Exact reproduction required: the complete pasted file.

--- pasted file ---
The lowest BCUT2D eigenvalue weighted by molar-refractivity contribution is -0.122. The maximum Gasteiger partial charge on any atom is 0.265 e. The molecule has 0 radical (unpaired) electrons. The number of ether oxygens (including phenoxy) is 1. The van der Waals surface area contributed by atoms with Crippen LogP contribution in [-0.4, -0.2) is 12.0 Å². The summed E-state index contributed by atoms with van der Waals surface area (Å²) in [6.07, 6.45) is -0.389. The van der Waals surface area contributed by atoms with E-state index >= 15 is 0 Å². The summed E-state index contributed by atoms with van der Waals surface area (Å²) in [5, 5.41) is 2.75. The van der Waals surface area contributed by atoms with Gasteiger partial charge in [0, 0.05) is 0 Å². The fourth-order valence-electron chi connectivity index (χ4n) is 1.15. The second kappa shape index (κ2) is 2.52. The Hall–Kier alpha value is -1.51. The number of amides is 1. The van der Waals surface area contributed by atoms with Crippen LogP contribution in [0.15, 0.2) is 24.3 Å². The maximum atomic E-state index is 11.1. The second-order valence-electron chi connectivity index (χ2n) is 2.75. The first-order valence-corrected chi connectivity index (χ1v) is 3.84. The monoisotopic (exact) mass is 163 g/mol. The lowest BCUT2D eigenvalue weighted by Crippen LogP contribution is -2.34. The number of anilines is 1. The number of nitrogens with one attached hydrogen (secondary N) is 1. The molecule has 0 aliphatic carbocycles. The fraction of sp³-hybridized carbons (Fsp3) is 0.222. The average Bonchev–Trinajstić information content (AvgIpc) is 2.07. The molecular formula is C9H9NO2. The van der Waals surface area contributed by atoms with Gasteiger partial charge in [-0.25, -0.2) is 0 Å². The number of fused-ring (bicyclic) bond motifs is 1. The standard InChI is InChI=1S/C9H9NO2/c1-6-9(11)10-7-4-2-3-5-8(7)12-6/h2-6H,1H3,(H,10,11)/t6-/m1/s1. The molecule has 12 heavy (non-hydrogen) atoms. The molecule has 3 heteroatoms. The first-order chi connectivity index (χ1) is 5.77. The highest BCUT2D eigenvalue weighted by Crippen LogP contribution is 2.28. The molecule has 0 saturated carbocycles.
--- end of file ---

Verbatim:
The lowest BCUT2D eigenvalue weighted by molar-refractivity contribution is -0.122. The maximum Gasteiger partial charge on any atom is 0.265 e. The molecule has 0 radical (unpaired) electrons. The number of ether oxygens (including phenoxy) is 1. The van der Waals surface area contributed by atoms with Crippen LogP contribution in [-0.4, -0.2) is 12.0 Å². The summed E-state index contributed by atoms with van der Waals surface area (Å²) in [6.07, 6.45) is -0.389. The van der Waals surface area contributed by atoms with E-state index >= 15 is 0 Å². The summed E-state index contributed by atoms with van der Waals surface area (Å²) in [5, 5.41) is 2.75. The van der Waals surface area contributed by atoms with Gasteiger partial charge in [0, 0.05) is 0 Å². The fourth-order valence-electron chi connectivity index (χ4n) is 1.15. The second kappa shape index (κ2) is 2.52. The Hall–Kier alpha value is -1.51. The number of amides is 1. The van der Waals surface area contributed by atoms with Crippen LogP contribution in [0.15, 0.2) is 24.3 Å². The maximum atomic E-state index is 11.1. The second-order valence-electron chi connectivity index (χ2n) is 2.75. The first-order valence-corrected chi connectivity index (χ1v) is 3.84. The monoisotopic (exact) mass is 163 g/mol. The lowest BCUT2D eigenvalue weighted by Crippen LogP contribution is -2.34. The number of anilines is 1. The number of nitrogens with one attached hydrogen (secondary N) is 1. The molecule has 0 aliphatic carbocycles. The fraction of sp³-hybridized carbons (Fsp3) is 0.222. The average Bonchev–Trinajstić information content (AvgIpc) is 2.07. The molecular formula is C9H9NO2. The van der Waals surface area contributed by atoms with Gasteiger partial charge in [-0.25, -0.2) is 0 Å². The number of fused-ring (bicyclic) bond motifs is 1. The standard InChI is InChI=1S/C9H9NO2/c1-6-9(11)10-7-4-2-3-5-8(7)12-6/h2-6H,1H3,(H,10,11)/t6-/m1/s1. The molecule has 12 heavy (non-hydrogen) atoms. The molecule has 3 heteroatoms. The first-order chi connectivity index (χ1) is 5.77. The highest BCUT2D eigenvalue weighted by Crippen LogP contribution is 2.28. The molecule has 0 saturated carbocycles.